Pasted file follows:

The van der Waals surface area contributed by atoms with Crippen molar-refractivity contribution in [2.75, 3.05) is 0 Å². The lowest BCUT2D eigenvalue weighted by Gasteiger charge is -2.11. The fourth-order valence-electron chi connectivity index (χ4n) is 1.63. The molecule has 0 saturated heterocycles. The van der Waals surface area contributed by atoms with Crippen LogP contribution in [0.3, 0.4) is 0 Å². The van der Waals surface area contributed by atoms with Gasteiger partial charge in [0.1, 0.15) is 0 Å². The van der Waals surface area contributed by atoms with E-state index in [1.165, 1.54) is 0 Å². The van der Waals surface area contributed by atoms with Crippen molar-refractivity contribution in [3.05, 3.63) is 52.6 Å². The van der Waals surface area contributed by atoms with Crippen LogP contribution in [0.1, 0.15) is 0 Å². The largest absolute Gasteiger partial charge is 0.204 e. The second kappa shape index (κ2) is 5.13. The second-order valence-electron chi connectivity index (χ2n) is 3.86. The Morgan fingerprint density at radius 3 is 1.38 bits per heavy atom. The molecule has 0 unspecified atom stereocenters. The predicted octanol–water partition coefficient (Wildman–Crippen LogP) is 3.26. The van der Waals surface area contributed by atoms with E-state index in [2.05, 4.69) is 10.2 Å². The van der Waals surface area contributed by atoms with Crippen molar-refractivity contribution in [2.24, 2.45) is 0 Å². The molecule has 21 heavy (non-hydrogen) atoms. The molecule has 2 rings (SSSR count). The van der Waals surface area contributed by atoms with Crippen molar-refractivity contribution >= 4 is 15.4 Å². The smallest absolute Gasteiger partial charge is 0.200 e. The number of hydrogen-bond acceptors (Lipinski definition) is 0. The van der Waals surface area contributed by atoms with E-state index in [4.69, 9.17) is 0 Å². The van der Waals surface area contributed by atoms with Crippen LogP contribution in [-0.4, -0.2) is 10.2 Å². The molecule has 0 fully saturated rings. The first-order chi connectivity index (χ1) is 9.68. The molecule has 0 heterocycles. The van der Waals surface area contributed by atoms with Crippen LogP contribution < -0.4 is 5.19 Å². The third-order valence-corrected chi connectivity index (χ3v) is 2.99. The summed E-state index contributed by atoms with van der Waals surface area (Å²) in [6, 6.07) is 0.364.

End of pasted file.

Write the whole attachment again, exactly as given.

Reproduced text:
The van der Waals surface area contributed by atoms with Crippen molar-refractivity contribution in [2.75, 3.05) is 0 Å². The lowest BCUT2D eigenvalue weighted by Gasteiger charge is -2.11. The fourth-order valence-electron chi connectivity index (χ4n) is 1.63. The molecule has 0 saturated heterocycles. The van der Waals surface area contributed by atoms with Crippen LogP contribution in [0.3, 0.4) is 0 Å². The van der Waals surface area contributed by atoms with Gasteiger partial charge in [0.1, 0.15) is 0 Å². The van der Waals surface area contributed by atoms with E-state index in [1.165, 1.54) is 0 Å². The van der Waals surface area contributed by atoms with Crippen molar-refractivity contribution in [3.05, 3.63) is 52.6 Å². The van der Waals surface area contributed by atoms with Crippen LogP contribution in [0.1, 0.15) is 0 Å². The largest absolute Gasteiger partial charge is 0.204 e. The second kappa shape index (κ2) is 5.13. The second-order valence-electron chi connectivity index (χ2n) is 3.86. The Morgan fingerprint density at radius 3 is 1.38 bits per heavy atom. The molecule has 0 unspecified atom stereocenters. The predicted octanol–water partition coefficient (Wildman–Crippen LogP) is 3.26. The van der Waals surface area contributed by atoms with E-state index in [2.05, 4.69) is 10.2 Å². The van der Waals surface area contributed by atoms with Crippen molar-refractivity contribution in [2.24, 2.45) is 0 Å². The molecule has 21 heavy (non-hydrogen) atoms. The molecule has 2 rings (SSSR count). The van der Waals surface area contributed by atoms with Crippen molar-refractivity contribution >= 4 is 15.4 Å². The smallest absolute Gasteiger partial charge is 0.200 e. The number of hydrogen-bond acceptors (Lipinski definition) is 0. The van der Waals surface area contributed by atoms with E-state index in [4.69, 9.17) is 0 Å². The van der Waals surface area contributed by atoms with Crippen LogP contribution in [-0.4, -0.2) is 10.2 Å². The molecule has 0 fully saturated rings. The first-order chi connectivity index (χ1) is 9.68. The molecule has 0 heterocycles. The van der Waals surface area contributed by atoms with Crippen LogP contribution < -0.4 is 5.19 Å². The third-order valence-corrected chi connectivity index (χ3v) is 2.99. The summed E-state index contributed by atoms with van der Waals surface area (Å²) in [6, 6.07) is 0.364.